Jake Scruggs

writes ruby/wears crazy shirts

My last commit to MetricFu was March 2...  of 2011. 

So.
much.
shame.

Since I am throwing in the towel and handing over leadership (perhaps to you), I thought I should explain why I've been such a terrible maintainer and why I'm walking away.

Reasons:

  • 1). MetricFu is a mess.  At some point, with all the submissions coming in, the architecture and testing got away from me.  Now it's pretty depressing to see crap code quality in an app that is supposed to be about good code quality.  I can not overstate how embarrassing and frustrating this is – mostly because it's my fault (I let in things I shouldn't have. Stupid feature blindness).
  • 2). In 2008, when I created MetricFu, I was fascinated by metrics and now I'm not because I don't need the tools to see the problems anymore.  Metrics made me better but now I'm leaving them behind:  Selfish.
  • 3). I'm not a consultant at the moment so the exploratory nature of MetricFu isn't very useful to me.  I know where the bad parts of town are in my app.
  • 4). I think metrics can be a great teaching tool, but you can learn all the wrong things if you're not careful. You can reduce Flog scores without making the app better (Simple: arbitrarily divide up every large method) . Same with code coverage. Even code duplication detection can lead to bad code.  DRY-ing things up in a bad way can often be much more harmful then leaving them moist (perhaps you removed some duplication by creating a crazy amount of indirection – a common problem).
  • 5). Ultimately, creating software is a craft.  It's not pure science and it's not pure art, it's a combination of both.  MetricFu leans a too little hard toward numbers and that implies a precision we just don't have. How to get from bad code to good is a very delicate dance between content, form, and business requirements.
  • 6). Integrating over a dozen meta-code gems is a god damn pain.  The gems that make up metric_fu use code to analyze code (intense meta Ruby) and so they sometimes conflict.  Also since MetricFu mostly uses regexes to parse the (command line or html) output, every change in one of MetricFu's underlying gems means that MetricFu needs a version bump.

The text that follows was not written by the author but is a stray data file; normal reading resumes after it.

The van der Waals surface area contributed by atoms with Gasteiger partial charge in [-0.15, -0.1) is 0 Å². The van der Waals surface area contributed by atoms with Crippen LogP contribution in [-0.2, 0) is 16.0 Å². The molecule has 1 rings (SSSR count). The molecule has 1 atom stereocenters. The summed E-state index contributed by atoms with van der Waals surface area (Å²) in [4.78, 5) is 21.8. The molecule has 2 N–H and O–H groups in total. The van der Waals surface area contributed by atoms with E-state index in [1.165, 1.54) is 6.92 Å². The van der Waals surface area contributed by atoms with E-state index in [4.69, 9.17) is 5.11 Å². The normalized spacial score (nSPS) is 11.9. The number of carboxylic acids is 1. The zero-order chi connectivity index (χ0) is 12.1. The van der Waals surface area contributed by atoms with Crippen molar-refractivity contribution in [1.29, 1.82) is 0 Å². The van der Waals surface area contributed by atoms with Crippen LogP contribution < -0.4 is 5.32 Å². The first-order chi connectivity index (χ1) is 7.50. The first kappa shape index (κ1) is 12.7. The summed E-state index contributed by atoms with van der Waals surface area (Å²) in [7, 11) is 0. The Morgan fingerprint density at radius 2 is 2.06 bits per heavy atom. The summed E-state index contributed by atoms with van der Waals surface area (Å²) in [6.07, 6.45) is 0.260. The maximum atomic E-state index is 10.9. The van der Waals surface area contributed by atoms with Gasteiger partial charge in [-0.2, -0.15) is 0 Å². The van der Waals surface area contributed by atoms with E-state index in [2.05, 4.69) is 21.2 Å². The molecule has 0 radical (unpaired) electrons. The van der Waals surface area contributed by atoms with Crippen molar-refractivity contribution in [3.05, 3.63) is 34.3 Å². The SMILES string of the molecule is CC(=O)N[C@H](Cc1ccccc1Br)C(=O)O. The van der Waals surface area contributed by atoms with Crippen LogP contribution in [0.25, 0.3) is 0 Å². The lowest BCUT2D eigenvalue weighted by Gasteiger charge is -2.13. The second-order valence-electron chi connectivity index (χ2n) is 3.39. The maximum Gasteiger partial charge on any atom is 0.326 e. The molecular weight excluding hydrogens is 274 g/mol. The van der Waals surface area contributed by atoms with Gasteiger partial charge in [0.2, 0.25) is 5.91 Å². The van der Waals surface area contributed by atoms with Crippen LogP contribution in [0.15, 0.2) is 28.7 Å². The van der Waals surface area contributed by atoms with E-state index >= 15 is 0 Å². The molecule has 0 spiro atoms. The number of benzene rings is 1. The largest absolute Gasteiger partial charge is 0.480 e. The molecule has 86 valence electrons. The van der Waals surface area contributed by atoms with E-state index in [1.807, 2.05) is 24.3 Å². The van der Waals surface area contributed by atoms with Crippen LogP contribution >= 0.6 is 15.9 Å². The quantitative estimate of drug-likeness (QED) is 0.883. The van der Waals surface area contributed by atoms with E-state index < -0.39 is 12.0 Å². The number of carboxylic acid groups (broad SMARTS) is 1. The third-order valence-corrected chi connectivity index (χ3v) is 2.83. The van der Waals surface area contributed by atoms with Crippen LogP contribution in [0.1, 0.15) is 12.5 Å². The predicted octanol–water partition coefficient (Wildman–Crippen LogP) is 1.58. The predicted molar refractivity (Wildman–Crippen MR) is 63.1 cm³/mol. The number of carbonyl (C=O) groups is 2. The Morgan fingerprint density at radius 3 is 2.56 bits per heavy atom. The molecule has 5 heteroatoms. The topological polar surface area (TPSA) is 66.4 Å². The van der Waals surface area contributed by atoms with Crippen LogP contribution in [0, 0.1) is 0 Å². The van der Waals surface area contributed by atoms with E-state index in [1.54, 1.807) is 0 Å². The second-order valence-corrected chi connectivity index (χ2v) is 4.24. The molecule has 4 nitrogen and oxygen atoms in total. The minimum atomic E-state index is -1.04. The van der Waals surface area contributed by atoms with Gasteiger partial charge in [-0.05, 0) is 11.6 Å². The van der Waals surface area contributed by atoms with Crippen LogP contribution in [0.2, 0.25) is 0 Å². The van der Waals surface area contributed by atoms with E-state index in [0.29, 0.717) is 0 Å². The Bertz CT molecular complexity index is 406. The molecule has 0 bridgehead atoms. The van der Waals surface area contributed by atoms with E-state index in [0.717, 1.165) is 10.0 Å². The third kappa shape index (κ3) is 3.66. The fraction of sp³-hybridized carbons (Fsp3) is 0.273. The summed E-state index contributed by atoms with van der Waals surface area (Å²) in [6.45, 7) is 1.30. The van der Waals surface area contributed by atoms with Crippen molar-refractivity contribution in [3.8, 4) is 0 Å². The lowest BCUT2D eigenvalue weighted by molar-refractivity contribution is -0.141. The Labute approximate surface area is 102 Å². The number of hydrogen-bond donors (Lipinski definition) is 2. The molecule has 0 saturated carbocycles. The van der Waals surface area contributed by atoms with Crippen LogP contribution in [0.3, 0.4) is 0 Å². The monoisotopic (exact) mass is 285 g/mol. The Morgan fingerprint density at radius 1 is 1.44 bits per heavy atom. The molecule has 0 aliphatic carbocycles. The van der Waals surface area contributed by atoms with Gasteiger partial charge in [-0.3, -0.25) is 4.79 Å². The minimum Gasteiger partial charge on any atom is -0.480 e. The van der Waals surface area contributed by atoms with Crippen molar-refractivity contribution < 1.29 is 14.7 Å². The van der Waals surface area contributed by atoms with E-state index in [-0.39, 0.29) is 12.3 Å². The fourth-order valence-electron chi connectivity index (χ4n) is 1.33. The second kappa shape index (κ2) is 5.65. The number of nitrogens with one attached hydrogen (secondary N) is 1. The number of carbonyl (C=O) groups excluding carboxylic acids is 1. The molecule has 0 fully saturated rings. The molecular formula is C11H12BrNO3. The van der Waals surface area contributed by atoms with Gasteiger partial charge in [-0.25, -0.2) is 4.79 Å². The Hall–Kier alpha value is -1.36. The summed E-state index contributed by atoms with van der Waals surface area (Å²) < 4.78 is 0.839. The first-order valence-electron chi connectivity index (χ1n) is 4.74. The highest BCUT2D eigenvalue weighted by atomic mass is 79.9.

• 7). The last year has been, personally, very busy and difficult for me.
For these reasons I'm going to be stepping aside as metric_fu maintainer – I'll still be around to answer questions and such but I probably won't be contributing much code.  If I've somehow disappointed or frustrated you because of last year's neglect then I apologize. Seriously.  I'm sorry.

Want to lead MetricFu? Make your case in the metric_fu google group:
https://groups.google.com/forum/?fromgroups#!forum/metric_fu

6 comments:

Anonymous said...

Wow, I really appreciate your clear words !
I can follow your argumentation, completly.
All the best.

Bye
Jo

Mark Wilden said...

Don't be so tough on yourself, Jake! metric_fu was a great achievement and you should be proud of yourself.

tea42 said...

In a way it is too bad. At its peek you probably could have used the metric-fu's clout to bludgeon the heads of developers of the underlying tools to support YAML output formats. This would have made support much easier.

DanMayer said...

Sorry to see you go, I understand maintaining something over a long time especially when your interests move on is hard. To be honest, I also completely understand how HARD metric-fu is to maintain with so many integrations and changing dependancies. Also, your line "now I'm not because I don't need the tools to see the problems anymore" completely resonates with me. Thanks so much for the awesome project, I hope some in the community will help step up to bring it forward a bit. I will try to support it a bit when I can.

Justin Beck said...

I've always appreciated your work on metric_fu... It made me a better ruby developer and a better coder in general. Thank you for that!

OJ said...

For completeness, metric_fu development continues at https://github.com/metricfu/metric_fu